Tell the Governor to Sign Laverne’s Law!

Please take action to assist patients who have been injured as the result of a delayed cancer diagnosis. We urge you to contact the Governor and ask him to sign the Date of Discovery bill that passed both houses of the state legislature  into law. You can do so HERE. Lavern’s Law, S6800/A8516, would extend the statute of limitations for medical, dental or podiatric malpractice related to the failure to diagnose cancer or other tumors from two years and six months from the date of the act, omission or failure complained of, to two years and six months from when a person Read more

Medical Malpractice FAQs

What is Medical Malpractice?  Medical professionals are trusted with your most important asset: your health. We expect doctors and health care workers to do their best, but unfortunately there are times when patients are injured because they received treatment that was below the accepted standard of care. Read more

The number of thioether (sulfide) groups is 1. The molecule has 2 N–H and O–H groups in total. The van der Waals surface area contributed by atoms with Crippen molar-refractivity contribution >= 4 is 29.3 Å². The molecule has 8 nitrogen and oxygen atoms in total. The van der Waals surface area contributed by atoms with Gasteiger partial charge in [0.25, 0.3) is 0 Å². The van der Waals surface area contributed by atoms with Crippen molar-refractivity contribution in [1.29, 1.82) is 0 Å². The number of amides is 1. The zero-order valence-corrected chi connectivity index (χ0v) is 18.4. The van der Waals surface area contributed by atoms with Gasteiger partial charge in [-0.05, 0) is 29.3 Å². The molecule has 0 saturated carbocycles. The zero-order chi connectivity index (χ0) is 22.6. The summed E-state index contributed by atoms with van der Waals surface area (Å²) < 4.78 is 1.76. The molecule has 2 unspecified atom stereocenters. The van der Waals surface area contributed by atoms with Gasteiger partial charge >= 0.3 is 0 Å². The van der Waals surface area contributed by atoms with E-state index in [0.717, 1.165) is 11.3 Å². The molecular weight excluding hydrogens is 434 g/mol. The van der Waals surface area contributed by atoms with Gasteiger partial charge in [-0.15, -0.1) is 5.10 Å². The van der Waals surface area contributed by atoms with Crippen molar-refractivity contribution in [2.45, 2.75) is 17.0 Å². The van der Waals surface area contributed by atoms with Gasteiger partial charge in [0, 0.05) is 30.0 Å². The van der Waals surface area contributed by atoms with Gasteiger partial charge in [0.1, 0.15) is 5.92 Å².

Ongoing Problems at NYCHHC

A recent NYC Comptroller’s report  found that claims against City hospitals had increased over the past year, but the most alarming aspect of the report was that claims against Kings County Hospital represented nearly 20% of all claims against the New York City Health and Hospitals Corporation (NYCHHC).  This report gives Kings County Hospital the sad distinction of being the malpractice capital of the city. Kings County Hospital is not the only City Hospital in the news for all the wrong reasons. Recent newsworthy cases against NYCHHC include the choking death of a patient Read more

Tell Your Senator To Protect Malpractice Victims

Learning that you have cancer is horrifying enough. Finding out that your diagnosis was missed and that your chances for survival are diminished because of medical negligence makes that news even more devastating. Being barred from pursuing a claim because you did not even know your condition was misdiagnosed until after the statute of limitations expired adds insult to injury. Unfortunately that happens all too frequently in New York, one of only six states that does not have a date of discovery rule for cases involving delayed diagnosis or misdiagnosis. Currently under New York law, the Read more